Being an Oprah Winfrey fan is not just a passing fad for Miranda Clark. It has become a religion, literally.
She and three friends created Oprahology several years ago after bonding over their admiration of the day-time host. Oprahology views Winfrey as its idol and goddess, Clark said.
The group celebrates Winfrey's birthday every Jan. 29 with a sheet cake with the words "Happy Birthday, Oprah" written on the icing. The members perform an original song and dance that they wrote and choreographed especially for the megastar.
"I see her as an icon, larger than life," Clark, 30, a Detroit-based artist, said. "She's a self-made person. She's so independent and strong and brilliant."
While Clark understands that some people might find the religion strange, she said many other Winfrey fans would stand behind the religion.
"People tend to tense up with the word, 'religion,' but I know a lot of people feel this way about her," Clark said.
Before the skeptics' eyes begin to roll, some experts argue Clark is onto something,.
Yale professor Kathryn Lofton this year wrote "Oprah: The Gospel of an Icon," a book that explores the talk-show host's mantra of self-love and self-worth as a working religion.
Whenever Clark travels, she carries the paperback biography, "Oprah! Up Close and Down Home." Just like a Bible, Torah or Koran for some, Clark said the book brings her comfort and acts as a good luck charm.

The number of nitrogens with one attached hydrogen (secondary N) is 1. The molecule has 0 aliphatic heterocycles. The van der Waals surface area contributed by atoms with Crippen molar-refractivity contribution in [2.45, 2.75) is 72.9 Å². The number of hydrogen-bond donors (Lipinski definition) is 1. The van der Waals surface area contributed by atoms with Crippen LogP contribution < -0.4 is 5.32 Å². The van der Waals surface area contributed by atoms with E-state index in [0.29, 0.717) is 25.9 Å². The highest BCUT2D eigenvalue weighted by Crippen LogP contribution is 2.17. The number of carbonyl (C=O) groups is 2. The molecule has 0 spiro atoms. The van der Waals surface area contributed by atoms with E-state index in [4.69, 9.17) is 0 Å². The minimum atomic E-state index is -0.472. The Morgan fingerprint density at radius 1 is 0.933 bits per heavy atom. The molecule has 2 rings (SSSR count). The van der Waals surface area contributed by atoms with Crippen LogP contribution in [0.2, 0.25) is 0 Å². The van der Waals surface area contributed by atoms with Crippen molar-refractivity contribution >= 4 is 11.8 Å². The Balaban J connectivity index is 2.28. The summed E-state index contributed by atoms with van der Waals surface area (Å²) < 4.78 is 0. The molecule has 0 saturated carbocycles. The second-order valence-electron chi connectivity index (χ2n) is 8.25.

Clark even sent a wedding invitation to Winfrey. While the day-time host did not RSVP, she is not offended. Clark understands that her goddess is busy, especially these days.
Winfrey's farewell show is an end of an era for many, and, while fans will still be able to catch her on her new network, OWN, her most devout followers say it won't be the same without Winfrey in their living rooms to unwind the day's events.
"It most certainly is part of their identities and will be a loss," said Dr. Jeff Brown, Harvard psychologist and co-author of "The Winner's Brain." "People wouldn't likely experience withdrawal in an addiction sense, but rather feel a bona fide absence of a significant person in their lives. "
Brown noted that Winfrey's producers have done an excellent job the past few months in emphasizing the closure between Winfrey and her audience by reviewing their lives together.
"Oprah's persona exudes hope, confidence, power and the ability to influence others for the good," Brown said. "Loyal viewers have likely lived vicariously through Oprah and will now need to find ways of making those experiences their own reality."
Dr. Martin Binks, clinical director and CEO of Binks Behavioral Health PLLC, said this will not be the first time that a part of the population might be overly attached to a television personality.
Binks called Winfrey a pseudo-fictional character. While he noted that her TV persona is likely genuine, there is always a "gray area" between the character played and the relationship idea that she shows her audience.
"People can become very emotionally attached to these types of characters on TV and the ideal version of themselves presented on TV coupled with the seemingly very personal relationship they create with viewers can lead to the formation of very strong feelings of attachment with the average person watching," Binks said.